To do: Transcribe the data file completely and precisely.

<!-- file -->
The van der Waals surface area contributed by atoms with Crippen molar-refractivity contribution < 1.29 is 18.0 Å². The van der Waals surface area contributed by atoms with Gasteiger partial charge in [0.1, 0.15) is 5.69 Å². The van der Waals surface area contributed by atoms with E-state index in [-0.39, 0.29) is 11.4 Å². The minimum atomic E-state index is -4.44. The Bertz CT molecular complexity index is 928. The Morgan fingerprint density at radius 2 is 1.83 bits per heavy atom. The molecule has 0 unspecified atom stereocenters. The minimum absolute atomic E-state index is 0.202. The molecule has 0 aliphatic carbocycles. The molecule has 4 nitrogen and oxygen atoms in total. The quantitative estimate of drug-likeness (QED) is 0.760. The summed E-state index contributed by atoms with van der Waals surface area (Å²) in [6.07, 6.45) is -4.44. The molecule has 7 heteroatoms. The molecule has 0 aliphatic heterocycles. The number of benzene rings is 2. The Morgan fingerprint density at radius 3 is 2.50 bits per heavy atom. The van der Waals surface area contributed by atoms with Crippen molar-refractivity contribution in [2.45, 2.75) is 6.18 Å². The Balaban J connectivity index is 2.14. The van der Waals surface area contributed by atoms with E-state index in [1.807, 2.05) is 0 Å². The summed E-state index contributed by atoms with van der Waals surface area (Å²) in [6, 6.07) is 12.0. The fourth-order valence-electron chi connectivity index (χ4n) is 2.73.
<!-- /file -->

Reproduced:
The van der Waals surface area contributed by atoms with Crippen molar-refractivity contribution < 1.29 is 18.0 Å². The van der Waals surface area contributed by atoms with Gasteiger partial charge in [0.1, 0.15) is 5.69 Å². The van der Waals surface area contributed by atoms with E-state index in [-0.39, 0.29) is 11.4 Å². The minimum atomic E-state index is -4.44. The Bertz CT molecular complexity index is 928. The Morgan fingerprint density at radius 2 is 1.83 bits per heavy atom. The molecule has 0 unspecified atom stereocenters. The minimum absolute atomic E-state index is 0.202. The molecule has 0 aliphatic carbocycles. The molecule has 4 nitrogen and oxygen atoms in total. The quantitative estimate of drug-likeness (QED) is 0.760. The summed E-state index contributed by atoms with van der Waals surface area (Å²) in [6.07, 6.45) is -4.44. The molecule has 7 heteroatoms. The molecule has 0 aliphatic heterocycles. The number of benzene rings is 2. The Morgan fingerprint density at radius 3 is 2.50 bits per heavy atom. The van der Waals surface area contributed by atoms with Crippen molar-refractivity contribution in [2.45, 2.75) is 6.18 Å². The Balaban J connectivity index is 2.14. The van der Waals surface area contributed by atoms with E-state index in [1.807, 2.05) is 0 Å². The summed E-state index contributed by atoms with van der Waals surface area (Å²) in [6, 6.07) is 12.0. The fourth-order valence-electron chi connectivity index (χ4n) is 2.73.